It was difficult to interpret these complicated results, especially considering that the genetic groups from our analyses of genetic structure implied restricted gene flow along the major roads and cement-walled river, whereas the present results implied recent migrations from group A to B and E to D despite major road has become busy. However, if the number of migrating individuals was sufficient to maintain gene flow, the genetic structure should have recombined into one large gene pool, thus appearing as one cluster such as combined cluster I and II in STRUCTURE in the clustering analysis (Frankham, 2002). Therefore, although we considered directional migration from group A to B and E to D were existed in recent years, it was not enough to maintain or to recover one large gene pool. Some local farmers told us that sites 6 and 7 were partially maintained for brown frogs and satoyama landscape recovery on several years ago. We also checked the past satellite images on the site 10, then we confirmed it seemed paddy field would be modified and a new large puddle for rice seedlings has been made on site 10 in the 2000s. These local activities would possibly help to explain the partial recovery of recent migration from group A to B and E to D suggested by BayesASS analysis.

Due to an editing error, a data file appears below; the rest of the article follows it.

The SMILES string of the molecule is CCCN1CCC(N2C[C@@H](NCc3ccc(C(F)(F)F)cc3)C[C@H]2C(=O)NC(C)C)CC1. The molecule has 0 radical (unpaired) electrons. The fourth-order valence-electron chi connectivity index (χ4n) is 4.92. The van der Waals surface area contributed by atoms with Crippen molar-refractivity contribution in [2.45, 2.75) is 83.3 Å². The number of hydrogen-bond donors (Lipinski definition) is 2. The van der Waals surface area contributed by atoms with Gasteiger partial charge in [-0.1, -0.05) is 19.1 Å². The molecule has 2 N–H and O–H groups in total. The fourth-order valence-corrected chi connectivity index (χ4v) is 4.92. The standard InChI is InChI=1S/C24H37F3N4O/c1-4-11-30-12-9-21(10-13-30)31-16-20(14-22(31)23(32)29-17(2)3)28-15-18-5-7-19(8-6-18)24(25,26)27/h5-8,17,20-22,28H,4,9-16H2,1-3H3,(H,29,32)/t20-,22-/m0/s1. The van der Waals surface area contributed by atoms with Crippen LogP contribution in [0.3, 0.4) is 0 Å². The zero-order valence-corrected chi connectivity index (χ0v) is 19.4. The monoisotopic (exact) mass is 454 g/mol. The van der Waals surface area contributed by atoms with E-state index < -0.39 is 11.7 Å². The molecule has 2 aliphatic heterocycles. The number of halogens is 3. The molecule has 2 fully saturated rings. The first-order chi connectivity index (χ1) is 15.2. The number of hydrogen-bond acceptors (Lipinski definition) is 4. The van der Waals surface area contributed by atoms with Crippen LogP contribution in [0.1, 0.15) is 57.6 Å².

Implications for conservation research and management
In this research, we have revealed the current state of gene flow and genetic structure in a population of the frog in a satoyama landscape in Japan, and discussed historical changes that may have generated these patterns. Based on these results, we should change conservation measures according to the circumstances, depending on whether gene flow has been restored or is still restricted (Lesbarrères e t a l., 2 014). P artial m aintenance at breeding sites 6 and 7 seems to work well but is not sufficient. F or example, creating a new breeding site would be a considerable conservation measure to mitigate the restricted gene flow. However, to determine the location of a new breeding site, we must first understand whether roads and rivers really act as barriers to gene flow and, if so, we should clarify which of the two has stronger influence than another. Landscape genetic techniques, such as least-cost path analysis, are useful tools that can be used to verify how the road and/or cement-walled river strongly affect to restriction of gene flow (Cushman, 2006; Wang et al., 2009; Anderson et al., 2010; McCartney-Melstad and Shaffer, 2015).
We thank Ms. Ishiyama and Mr. Furukawa for their help with the sampling and technical assistance. We especially thank Dr. Nakano for his helpful and constructive comments.